• Use a soft toothbrush during episodes of neutropenia and thrombocytopenia
  • Do not shave with a razor

Ideally, patients with neutropenia should be admitted directly to a private room and should not stay long in the emergency department for evaluation. All medical personnel should wash hands before and after examining these patients


Management of NHL in Special Populations


Pediatric patients with NHL are best treated by pediatric oncologists.

Pregnant women

NHL during pregnancy is uncommon, but it presents an ethical dilemma. Remission may be obtained with chemotherapy, but chemotherapy has potentially harmful effects to the fetus. Consider fetal exposure to transplacental chemotherapy when evaluating therapy options and carefully evaluate the timing of delivery.

For patients diagnosed with NHL during the second or third trimester of pregnancy, few literature reports suggest that they can be treated with chemotherapy without significant toxicity to the fetus. If possible, alkylating agents should be avoided. If the fetus can be delivered safely prior to administration of chemotherapy and a short wait will not affect the treatment outcome and prognosis of the patient, starting the treatment after the birth of the baby is better.

If the patient has high-grade NHL (eg, Burkitt or lymphoblastic lymphoma) diagnosed during the first trimester of pregnancy, immediate institution of therapy is necessary; otherwise, the condition could be fatal. Discuss at length with the patient and family that chemotherapy treatment at this period of pregnancy is very risky for the fetus, and whether therapeutic termination of pregnancy should be performed before the patient is treated should be decided. Consultation with the ethical committee of the hospital should be obtained in these very difficult situations.


CAR T-cell Therapy

Chimeric antigen receptor (CAR) T-cell therapy utilizes each patient’s own T cells, extracted by leukapheresis. The T cells are sent to a processing facility, where they are genetically engineered with CD19 receptors that seek out cancer cells; the T-cell population is then expanded and infused back into the patient, who has undergone conditioning chemotherapy in preparation for the infusion.

The FDA has approved the following four CAR T-cell therapies for treatment of NHL in adults:

  • Axicabtagene ciloleucel (Yescarta) – Indicated for large B-cell lymphoma and follicular lymphoma
  • Brexucabtagene autoleucel (Tecartus) – Indicated for mantle cell lymphoma
  • Lisocabtagene maraleucel (Breyanzi) – Indicated for large B-cell lymphoma
  • Tisagenlecleucel (Kymriah) – Indicated for large B-cell lymphoma

Axicabtagene ciloleucel

The FDA approved axicabtagene ciloleucel (Yescarta) in 2017 for treatment of large B-cell lymphoma after at least two other kinds of therapy have failed. Approved uses include diffuse large B-cell lymphoma (DLBCL), primary mediastinal large B-cell lymphoma, high-grade B-cell lymphoma, and DLBCL arising from follicular lymphoma. Axicabtagene ciloleucel is not indicated for the treatment of patients with primary central nervous system lymphoma. [63]

Approval was based on the primary results from the ZUMA-1 study, an open-label, multicenter trial enrolling 111 patients from 22 institutions. Patients in ZUMA-1 received the target dose of axicabtagene ciloleucel (2 x 106 cells/kg) after low-dose conditioning with cyclophosphamide and fludarabine for 3 days. Two-year follow-up data from ZUMA-1 included the following [64] :

  • Objective responses were seen in 83% of patients; complete responses were seen in 58%.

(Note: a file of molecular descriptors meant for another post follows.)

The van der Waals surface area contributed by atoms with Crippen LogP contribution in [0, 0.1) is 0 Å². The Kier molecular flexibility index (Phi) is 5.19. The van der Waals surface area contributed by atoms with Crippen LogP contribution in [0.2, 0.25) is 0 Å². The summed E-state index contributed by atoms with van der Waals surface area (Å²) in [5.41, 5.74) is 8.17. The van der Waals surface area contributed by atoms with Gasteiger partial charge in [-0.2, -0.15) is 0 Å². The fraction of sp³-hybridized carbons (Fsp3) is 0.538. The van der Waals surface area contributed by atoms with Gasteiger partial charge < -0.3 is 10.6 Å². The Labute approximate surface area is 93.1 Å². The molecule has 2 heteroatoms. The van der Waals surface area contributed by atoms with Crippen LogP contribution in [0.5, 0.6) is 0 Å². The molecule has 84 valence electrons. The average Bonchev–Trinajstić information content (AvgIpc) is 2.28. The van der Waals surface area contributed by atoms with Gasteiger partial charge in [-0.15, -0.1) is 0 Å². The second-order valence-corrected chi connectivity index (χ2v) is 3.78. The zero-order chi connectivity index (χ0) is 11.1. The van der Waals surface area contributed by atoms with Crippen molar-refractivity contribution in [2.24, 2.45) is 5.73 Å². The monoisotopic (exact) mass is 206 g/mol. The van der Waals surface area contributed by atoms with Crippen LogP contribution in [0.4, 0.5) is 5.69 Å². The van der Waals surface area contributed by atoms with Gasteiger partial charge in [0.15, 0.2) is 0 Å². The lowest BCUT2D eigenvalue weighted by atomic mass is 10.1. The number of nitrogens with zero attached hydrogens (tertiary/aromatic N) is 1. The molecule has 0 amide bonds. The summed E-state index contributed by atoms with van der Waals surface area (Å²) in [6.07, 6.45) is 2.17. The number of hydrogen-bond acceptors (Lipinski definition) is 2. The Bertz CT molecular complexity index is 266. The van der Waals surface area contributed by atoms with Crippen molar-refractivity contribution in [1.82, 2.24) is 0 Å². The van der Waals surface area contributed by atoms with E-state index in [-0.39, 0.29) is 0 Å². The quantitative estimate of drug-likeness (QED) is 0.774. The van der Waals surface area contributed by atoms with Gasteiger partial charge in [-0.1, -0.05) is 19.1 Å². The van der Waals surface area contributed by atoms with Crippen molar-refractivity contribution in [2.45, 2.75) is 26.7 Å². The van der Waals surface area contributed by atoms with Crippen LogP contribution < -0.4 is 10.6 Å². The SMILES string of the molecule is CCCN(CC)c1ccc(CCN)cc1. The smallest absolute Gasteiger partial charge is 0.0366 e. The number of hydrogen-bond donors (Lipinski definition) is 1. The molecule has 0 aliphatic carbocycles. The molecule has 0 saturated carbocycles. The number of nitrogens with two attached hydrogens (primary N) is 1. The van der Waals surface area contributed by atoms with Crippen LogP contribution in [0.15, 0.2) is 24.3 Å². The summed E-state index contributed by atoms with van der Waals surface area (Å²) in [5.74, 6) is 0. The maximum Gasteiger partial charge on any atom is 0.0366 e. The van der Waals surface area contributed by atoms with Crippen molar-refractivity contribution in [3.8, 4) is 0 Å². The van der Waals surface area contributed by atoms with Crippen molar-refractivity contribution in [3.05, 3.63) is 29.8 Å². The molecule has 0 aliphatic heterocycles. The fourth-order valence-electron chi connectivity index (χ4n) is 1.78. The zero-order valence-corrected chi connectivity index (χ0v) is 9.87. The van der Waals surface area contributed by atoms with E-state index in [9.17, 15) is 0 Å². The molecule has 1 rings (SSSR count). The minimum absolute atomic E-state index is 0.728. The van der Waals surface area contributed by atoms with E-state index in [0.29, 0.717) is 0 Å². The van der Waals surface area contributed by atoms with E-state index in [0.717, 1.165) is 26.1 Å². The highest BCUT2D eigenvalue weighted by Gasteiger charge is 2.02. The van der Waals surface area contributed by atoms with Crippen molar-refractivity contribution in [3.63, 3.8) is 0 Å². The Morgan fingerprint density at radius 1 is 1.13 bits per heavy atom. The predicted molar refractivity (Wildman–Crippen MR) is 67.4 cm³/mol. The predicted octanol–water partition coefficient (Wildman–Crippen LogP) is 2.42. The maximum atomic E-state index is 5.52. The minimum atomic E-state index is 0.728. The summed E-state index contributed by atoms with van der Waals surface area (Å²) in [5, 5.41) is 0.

• Median duration of response was 11.1 months (4.2months to not estimable).
  • Median overall survival was not reached; median progression-free survival was 5.9 months.
  • Grade 3 or worse serious adverse events occurred in 48% of patients, including grade 3 or worse cytokine release syndrome occurred in 11% and grade 3 or worse neurologic events in 32%. 



For more information, see Cancer Immunotherapy with Chimeric Antigen Receptor (CAR) T-Cells



A hematologist-oncologist should treat patients with NHL.

Consult a radiation oncologist for treatment of patients with localized or limited-stage low-grade lymphoma and for palliative radiation therapy (eg, for treatment of SVC syndrome, treatment of painful metastases [especially to bone] as an adjunctive treatment for CNS lymphomas).

Consult an infectious disease specialist for the management of patients with neutropenic fever who are not responding to the usual broad-spectrum antibiotics.

Surgical consultation is needed for lymph node biopsy, palliative procedures, or placement of a venous access device (eg, Port-a-Cath, Hickman catheter) for blood drawing and chemotherapy access.


Long-Term Monitoring

Treatment and follow-up care of patients with NHL are usually performed on an outpatient basis. Monitoring patients’ blood cell counts while they are receiving chemotherapy (eg, prior to each treatment cycle and 10-14 d after each treatment cycle) is important.

Monitor adverse effects of chemotherapy with a detailed patient history, an examination, a CBC, and serum chemistries (especially liver function tests, electrolytes, lactate dehydrogenase, and blood urea nitrogen [BUN]/creatinine).

Treat symptomatic adverse effects such as nausea, vomiting, diarrhea, mucositis, anorexia, pain, and fatigue. Administer packed red blood cell (PRBC) transfusions for patients with symptomatic anemia and provide platelet transfusions for patients with a platelet count less than 10,000- 20,000/mm3. Provide growth factor (eg, granulocyte colony-stimulating factor [GCSF], granulocyte-macrophage colony-stimulating factor [GM-CSF], erythropoietin) support as necessary.

Perform a disease and response to treatment evaluation by obtaining patient history, physical examination (at intervals q2-3mo), and imaging studies (eg, CT scans at intervals q4-12mo).

Provide psychosocial support for the patient and family.